Bertrand Russell's A History of Western Philosophy [poor font] PDF

By Bertrand Russell

For the reason that its first ebook in 1945? Lord Russell's A heritage of Western Philosophy has been universally acclaimed because the amazing one-volume paintings at the topic — extraordinary in its comprehensiveness, its readability, its erudition, its grace and wit. In seventy-six chapters he lines philosophy from the increase of Greek civilization to the emergence of logical research within the 20th century. one of the philosophers thought of are: Pythagoras, Heraclitus, Parmenides, Empedocles, Anaxagoras, the Atomists, Protagoras, Socrates, Plato, Aristotle, the Cynics, the Sceptics, the Epicureans, the Stoics, Plotinus, Ambrose, Jerome, Augustine, Benedict, Gregory the good, John the Scot, Aquinas, Duns Scotus, William of Occam, Machiavelli, Erasmus, extra, Bacon, Hobbes, Descartes, Spinoza, Leibniz, Locke, Berkeley, Hume, Rousseau, Kant, Hegel, Schopenhauer, Nietzsche, the Utilitarians, Marx, Bergson, James, Dewey, and finally the philosophers with whom Lord Russell himself is so much heavily linked — Cantor, Frege, and Whitehead, co-author with Russell of the enormous Principia Mathematica.

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Not to break bread. 5. Not to step over a crossbar. 6. Not to stir the fire with iron. 7. Not to eat from a whole loaf. 8. Not to pluck a garland. 9. Not to sit on a quart measure. 10. Not to eat the heart. 11. Not to walk on highways. 12. Not to let swallows share one's roof. 13. When the pot is taken off the fire, not to leave the mark of it in the ashes, but to stir them together. 14. Do not look in a mirror beside a light. " â Clown: What is the opinion of Pythagoras concerning wildfowl? € Malvolio: That the soul of our grandam might haply inhabit a bird.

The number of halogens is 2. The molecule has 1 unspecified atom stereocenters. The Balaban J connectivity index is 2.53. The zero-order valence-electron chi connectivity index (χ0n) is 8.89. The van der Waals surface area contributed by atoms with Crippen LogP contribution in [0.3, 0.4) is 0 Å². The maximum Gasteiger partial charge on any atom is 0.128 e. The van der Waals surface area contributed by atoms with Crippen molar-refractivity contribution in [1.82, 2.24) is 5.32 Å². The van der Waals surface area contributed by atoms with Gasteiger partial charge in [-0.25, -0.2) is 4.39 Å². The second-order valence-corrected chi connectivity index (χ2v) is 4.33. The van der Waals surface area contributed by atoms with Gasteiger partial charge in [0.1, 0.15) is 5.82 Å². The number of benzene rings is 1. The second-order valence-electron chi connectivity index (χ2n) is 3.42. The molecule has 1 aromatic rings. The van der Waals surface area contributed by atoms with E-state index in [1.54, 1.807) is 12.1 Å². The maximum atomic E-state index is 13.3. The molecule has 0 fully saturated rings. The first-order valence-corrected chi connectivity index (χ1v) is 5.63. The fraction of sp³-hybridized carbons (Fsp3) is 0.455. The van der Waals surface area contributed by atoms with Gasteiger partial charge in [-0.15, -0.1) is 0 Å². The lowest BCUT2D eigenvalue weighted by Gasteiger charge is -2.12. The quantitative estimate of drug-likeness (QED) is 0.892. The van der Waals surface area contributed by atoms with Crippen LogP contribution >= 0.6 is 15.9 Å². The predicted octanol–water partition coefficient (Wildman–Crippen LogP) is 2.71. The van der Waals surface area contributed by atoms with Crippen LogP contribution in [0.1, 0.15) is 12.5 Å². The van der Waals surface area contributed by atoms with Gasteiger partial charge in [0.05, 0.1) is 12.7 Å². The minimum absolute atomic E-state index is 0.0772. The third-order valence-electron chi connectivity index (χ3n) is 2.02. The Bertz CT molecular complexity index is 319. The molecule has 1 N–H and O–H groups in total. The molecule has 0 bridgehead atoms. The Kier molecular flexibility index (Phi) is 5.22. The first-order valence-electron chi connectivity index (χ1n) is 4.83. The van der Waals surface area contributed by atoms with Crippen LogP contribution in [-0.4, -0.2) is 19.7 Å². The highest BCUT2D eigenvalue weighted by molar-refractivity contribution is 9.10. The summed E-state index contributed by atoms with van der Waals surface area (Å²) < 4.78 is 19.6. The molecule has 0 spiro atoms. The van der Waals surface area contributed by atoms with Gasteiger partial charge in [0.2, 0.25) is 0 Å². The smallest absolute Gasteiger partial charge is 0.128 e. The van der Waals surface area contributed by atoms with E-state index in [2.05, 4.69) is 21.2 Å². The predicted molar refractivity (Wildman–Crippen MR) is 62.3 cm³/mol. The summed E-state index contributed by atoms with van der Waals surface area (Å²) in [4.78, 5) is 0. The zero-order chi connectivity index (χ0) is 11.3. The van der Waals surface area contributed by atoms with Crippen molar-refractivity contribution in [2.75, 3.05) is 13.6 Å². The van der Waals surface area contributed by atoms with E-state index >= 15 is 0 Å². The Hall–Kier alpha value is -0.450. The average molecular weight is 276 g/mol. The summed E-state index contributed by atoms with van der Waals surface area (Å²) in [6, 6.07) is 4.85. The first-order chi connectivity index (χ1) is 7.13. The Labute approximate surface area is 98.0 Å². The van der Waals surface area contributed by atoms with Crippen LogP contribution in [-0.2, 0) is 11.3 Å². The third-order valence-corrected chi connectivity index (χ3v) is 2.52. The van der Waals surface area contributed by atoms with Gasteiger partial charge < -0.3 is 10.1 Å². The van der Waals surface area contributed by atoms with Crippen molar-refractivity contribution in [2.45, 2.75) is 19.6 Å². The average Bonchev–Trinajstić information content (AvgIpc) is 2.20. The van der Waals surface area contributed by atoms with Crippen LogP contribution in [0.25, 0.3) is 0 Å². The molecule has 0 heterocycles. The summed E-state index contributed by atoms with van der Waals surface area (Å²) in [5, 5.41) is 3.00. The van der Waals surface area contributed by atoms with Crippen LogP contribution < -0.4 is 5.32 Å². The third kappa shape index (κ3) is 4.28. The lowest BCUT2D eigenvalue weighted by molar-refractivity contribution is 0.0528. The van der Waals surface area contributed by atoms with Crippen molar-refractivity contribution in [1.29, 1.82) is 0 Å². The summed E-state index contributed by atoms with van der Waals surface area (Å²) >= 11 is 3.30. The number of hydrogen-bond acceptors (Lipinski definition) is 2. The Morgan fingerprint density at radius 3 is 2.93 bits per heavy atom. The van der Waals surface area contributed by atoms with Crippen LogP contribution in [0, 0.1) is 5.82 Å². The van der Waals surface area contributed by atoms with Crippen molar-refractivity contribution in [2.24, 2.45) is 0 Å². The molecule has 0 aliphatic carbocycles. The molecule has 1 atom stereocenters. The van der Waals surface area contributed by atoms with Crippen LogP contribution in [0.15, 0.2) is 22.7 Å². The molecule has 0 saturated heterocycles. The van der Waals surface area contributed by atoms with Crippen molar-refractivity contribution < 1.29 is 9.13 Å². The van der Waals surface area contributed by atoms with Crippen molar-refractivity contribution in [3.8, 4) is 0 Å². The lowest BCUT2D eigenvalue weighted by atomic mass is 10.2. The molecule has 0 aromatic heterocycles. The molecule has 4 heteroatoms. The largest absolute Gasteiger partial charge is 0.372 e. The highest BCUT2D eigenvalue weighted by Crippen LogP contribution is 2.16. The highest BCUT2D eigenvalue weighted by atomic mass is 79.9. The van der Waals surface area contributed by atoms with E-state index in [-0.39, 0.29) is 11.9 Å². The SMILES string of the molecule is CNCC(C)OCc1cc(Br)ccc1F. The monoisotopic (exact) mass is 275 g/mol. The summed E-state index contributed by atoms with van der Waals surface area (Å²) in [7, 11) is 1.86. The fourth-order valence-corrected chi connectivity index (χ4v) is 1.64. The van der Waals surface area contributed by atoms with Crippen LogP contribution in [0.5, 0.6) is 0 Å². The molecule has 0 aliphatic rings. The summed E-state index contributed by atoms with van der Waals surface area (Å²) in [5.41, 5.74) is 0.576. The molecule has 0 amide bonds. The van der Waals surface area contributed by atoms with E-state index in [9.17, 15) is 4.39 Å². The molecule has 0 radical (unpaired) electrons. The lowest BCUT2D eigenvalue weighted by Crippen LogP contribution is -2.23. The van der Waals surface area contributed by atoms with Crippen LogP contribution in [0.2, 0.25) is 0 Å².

He has no respect for the coldly self-righteous well-behaved man, who, in his tragedies, is apt to be driven mad or otherwise brought to grief by the gods in resentment of his blasphemy. The conventional tradition concerning the Greeks is that they exhibited an admirable serenity, which enabled them to contemplate passion from without, perceiving whatever beauty it exhibited, but themselves calm and Olympian. This is a very one-sided view. It is true, perhaps, of Homer, Sophocles, and Aristotle, but it is emphatically not true of those Greeks who were touched, directly or indirectly, by Bacchic or Orphic influences.

This theory has the merit of making all the differences between different substances quantitative, depending entirely upon the degree of condensation. " It seems that the world breathes. Anaximenes was more admired in antiquity than Anaximander, though almost any modern world would make the opposite valuation. He had an important influence on Pythagoras and on much subsequent speculation. The Pythagoreans discovered that the earth is spherical, but the atomists adhered to the view of Anaximenes, that it is shaped like a disc.

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A History of Western Philosophy [poor font] by Bertrand Russell

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